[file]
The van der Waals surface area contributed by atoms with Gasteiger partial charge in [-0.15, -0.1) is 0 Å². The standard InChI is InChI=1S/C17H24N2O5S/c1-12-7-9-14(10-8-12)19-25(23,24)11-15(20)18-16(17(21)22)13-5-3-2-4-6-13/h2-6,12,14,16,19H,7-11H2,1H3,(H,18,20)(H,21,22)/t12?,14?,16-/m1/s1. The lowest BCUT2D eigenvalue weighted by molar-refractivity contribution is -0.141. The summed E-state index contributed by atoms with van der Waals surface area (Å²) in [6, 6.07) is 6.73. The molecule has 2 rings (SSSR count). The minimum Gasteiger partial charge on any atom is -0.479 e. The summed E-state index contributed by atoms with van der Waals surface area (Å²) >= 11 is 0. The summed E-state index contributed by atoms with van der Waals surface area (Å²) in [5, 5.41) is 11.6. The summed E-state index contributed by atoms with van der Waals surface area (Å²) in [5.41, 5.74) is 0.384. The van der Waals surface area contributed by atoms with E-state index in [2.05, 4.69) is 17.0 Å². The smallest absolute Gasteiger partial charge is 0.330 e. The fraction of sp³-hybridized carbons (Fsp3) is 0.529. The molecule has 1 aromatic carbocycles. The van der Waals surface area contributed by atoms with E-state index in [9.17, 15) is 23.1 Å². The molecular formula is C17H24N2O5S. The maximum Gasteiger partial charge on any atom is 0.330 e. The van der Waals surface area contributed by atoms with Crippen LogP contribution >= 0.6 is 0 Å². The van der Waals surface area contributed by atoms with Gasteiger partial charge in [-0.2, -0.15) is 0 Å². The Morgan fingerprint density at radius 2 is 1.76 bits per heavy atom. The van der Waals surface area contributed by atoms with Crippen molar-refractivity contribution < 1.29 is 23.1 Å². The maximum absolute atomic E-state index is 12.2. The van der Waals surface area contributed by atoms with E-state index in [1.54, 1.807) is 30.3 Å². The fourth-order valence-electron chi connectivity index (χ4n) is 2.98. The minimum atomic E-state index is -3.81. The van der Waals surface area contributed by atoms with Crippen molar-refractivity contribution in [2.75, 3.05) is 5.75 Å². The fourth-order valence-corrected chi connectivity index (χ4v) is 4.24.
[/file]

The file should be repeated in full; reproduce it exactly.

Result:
The van der Waals surface area contributed by atoms with Gasteiger partial charge in [-0.15, -0.1) is 0 Å². The standard InChI is InChI=1S/C17H24N2O5S/c1-12-7-9-14(10-8-12)19-25(23,24)11-15(20)18-16(17(21)22)13-5-3-2-4-6-13/h2-6,12,14,16,19H,7-11H2,1H3,(H,18,20)(H,21,22)/t12?,14?,16-/m1/s1. The lowest BCUT2D eigenvalue weighted by molar-refractivity contribution is -0.141. The summed E-state index contributed by atoms with van der Waals surface area (Å²) in [6, 6.07) is 6.73. The molecule has 2 rings (SSSR count). The minimum Gasteiger partial charge on any atom is -0.479 e. The summed E-state index contributed by atoms with van der Waals surface area (Å²) >= 11 is 0. The summed E-state index contributed by atoms with van der Waals surface area (Å²) in [5, 5.41) is 11.6. The summed E-state index contributed by atoms with van der Waals surface area (Å²) in [5.41, 5.74) is 0.384. The van der Waals surface area contributed by atoms with E-state index in [2.05, 4.69) is 17.0 Å². The smallest absolute Gasteiger partial charge is 0.330 e. The fraction of sp³-hybridized carbons (Fsp3) is 0.529. The molecule has 1 aromatic carbocycles. The van der Waals surface area contributed by atoms with E-state index in [9.17, 15) is 23.1 Å². The molecular formula is C17H24N2O5S. The maximum Gasteiger partial charge on any atom is 0.330 e. The van der Waals surface area contributed by atoms with Crippen LogP contribution >= 0.6 is 0 Å². The van der Waals surface area contributed by atoms with Gasteiger partial charge in [-0.2, -0.15) is 0 Å². The Morgan fingerprint density at radius 2 is 1.76 bits per heavy atom. The van der Waals surface area contributed by atoms with Crippen molar-refractivity contribution < 1.29 is 23.1 Å². The maximum absolute atomic E-state index is 12.2. The van der Waals surface area contributed by atoms with E-state index in [1.54, 1.807) is 30.3 Å². The fourth-order valence-electron chi connectivity index (χ4n) is 2.98. The minimum atomic E-state index is -3.81. The van der Waals surface area contributed by atoms with Crippen molar-refractivity contribution in [2.75, 3.05) is 5.75 Å². The fourth-order valence-corrected chi connectivity index (χ4v) is 4.24.